“Following the fire at the Covanta Waste-to-Energy plant, that began on February 12, 2023, City of Doral leadership and residents united to ask for action from the Miami-Dade County (MDC) Board of County Commissions. At the recent MDC Commission Meeting, Mayor Christi Fraga, Doral Councilmembers and concerned citizens attended and spoke during public comments, imploring the Commissioners to find solutions that will remove the Covanta plant from Doral. After speaking to their experience with the fire and affects it had on their health and wellness, and waiting for several hours for the item to be discussed, the MDC Board of County Commissioners rescinded the hasty vote they took last year that would’ve resulted in a new plant being built near the current one, still in the City of Doral.
    This is a step in the right direction as the County will now be evaluating other locations to possibly move the plant outside of our community. At the March Doral Council Meeting, Mayor Fraga and Council approved additional measures to aid in these efforts that include the creation of a petition and hiring of experts to also look at viable options, both of which will be instrumental in helping Doral succeed in having the plant moved. There is still much to do and it will require the community to remain united, active and engaged.”
    Second, a brief presentation on municipal solid waste (MSW) production and management:
    Municipal Solid Waste (MSW)—more commonly known as trash or garbage—consists of everyday items we use and then throw away, such as product packaging, grass clippings, furniture, clothing, bottles, food scraps, newspapers, appliances, paint, and batteries. This comes from our homes, schools, hospitals, and businesses. ( MSW generation in the USA is typically around 5 pounds per capita day. It is slightly higher in South Florida because of the large tourist community that does not get added to the local census, and because of the cruise ships that bring back MSW for disposal in the County. MSW management includes the collection and safe disposal of publicly generated trash to prevent the buildup of unsightly, unhygienic and potentially unhealthful conditions. The primary methods of MSW disposal are recycling, landfilling and incineration. Because much of the MSW has high heating values (e.g., think of the readily combustible paper and plastic in your personal household waste stream), waste-to-energy (WTE) facilities involving incineration of the solid waste with concomitant electric power production are viewed as environmentally preferred sustainable solutions for MSW management. The greatest benefit of a WTE facility is the 90 to 95% volume reduction achieved. Secondly the waste produced from the incineration process is a much more homogenous ash than the heterogeneous mix of trash/garbage initially collected. Unlike landfilled MSW, the ash is stable and not likely to decompose further, thereby obviating the lengthy liability issues faced by MSW landfills. And finally, modern WTEs are equipped with sophisticated air pollution control equipment so that there are virtually no emissions from the incineration process barring carbon dioxide and water vapor. For example, in 2000 the Doral RRF installed a new Air Quality Control System at a $64 million expense that entailed fabric or bag-house filters providing >99% removal of fine particles, wet scrubbers using slaked lime to neutralize any acid emissions and activated carbon to remove pollutants such as mercury. The Doral RRF monitored air pollutants including particulates, dioxin/furans, mercury (Hg), lead (Pb), cadmium (Cd), sulfur dioxide (SO2), nitrogen oxides (NOx), and carbon monoxide (CO). The RRF could handle much of the MSW generated within the County and the only problems that the City of Doral could likely complain about was the fresh garbage smells associated with the MSW as it was trucked into the facility!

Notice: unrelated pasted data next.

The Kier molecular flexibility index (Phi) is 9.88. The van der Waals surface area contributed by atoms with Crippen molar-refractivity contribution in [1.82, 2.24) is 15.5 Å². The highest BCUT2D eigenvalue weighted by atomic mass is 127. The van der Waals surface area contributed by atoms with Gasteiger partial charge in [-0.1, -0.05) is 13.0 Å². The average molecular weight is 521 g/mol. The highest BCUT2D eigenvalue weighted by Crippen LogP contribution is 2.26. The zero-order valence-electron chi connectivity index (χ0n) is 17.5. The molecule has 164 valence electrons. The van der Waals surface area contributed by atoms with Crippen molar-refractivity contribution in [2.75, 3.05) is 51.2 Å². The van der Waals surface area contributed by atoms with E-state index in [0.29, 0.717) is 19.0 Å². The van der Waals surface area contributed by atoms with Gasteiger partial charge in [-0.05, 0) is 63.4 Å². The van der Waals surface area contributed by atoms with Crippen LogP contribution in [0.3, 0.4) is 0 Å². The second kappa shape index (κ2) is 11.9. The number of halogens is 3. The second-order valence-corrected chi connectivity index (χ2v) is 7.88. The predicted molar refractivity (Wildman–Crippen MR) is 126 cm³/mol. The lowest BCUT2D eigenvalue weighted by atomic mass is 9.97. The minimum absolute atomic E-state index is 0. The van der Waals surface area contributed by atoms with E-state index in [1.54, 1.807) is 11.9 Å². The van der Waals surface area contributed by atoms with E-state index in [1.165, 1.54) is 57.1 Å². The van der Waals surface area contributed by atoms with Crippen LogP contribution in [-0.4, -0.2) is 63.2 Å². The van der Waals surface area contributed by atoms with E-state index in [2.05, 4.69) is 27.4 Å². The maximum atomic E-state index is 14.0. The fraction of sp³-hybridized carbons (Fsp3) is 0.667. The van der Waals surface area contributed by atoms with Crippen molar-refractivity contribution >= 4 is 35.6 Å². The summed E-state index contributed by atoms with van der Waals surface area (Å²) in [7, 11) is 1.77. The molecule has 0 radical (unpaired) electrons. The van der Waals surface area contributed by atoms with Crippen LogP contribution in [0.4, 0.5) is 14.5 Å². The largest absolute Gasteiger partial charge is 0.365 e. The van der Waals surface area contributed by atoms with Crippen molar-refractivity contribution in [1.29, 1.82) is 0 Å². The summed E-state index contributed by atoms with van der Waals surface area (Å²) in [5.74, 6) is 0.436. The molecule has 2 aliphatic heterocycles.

Third, the current fate of MSW generated within Miami-Dade County:
    Sadly, since the Doral RRF ceased operations in Spring 2023, we have been sending all our municipal solid waste for landfilling. As anyone who has driven north along the 97th Avenue overpass above SR 836 can testify, the privately run Medley landfill keeps increasing in height and volume and now the City of Doral is bordered by a very tall and very low-tech mountain of garbage, with unending liability issues and possibly a short remaining lifespan.
    Fourth and final, a more sensible approach to MSW management:
    The County owns a lot of land within the City of Doral that has historically been associated with municipal solid waste. The RRF together with the old 58-th Street landfill could accommodate a brand-new state-of-the-art waste-to-energy plant that could handle ALL the County’s MSW for the foreseeable future. We could design and build a mass burn facility for our new WTE similar to the ones currently operating in Broward and Palm Beach Counties. If the residents of Doral are sensible, they will quit pushing the NIMBY attitude and instead welcome the new WTE in their backyard thereby embracing sustainability and greater environmental responsibility.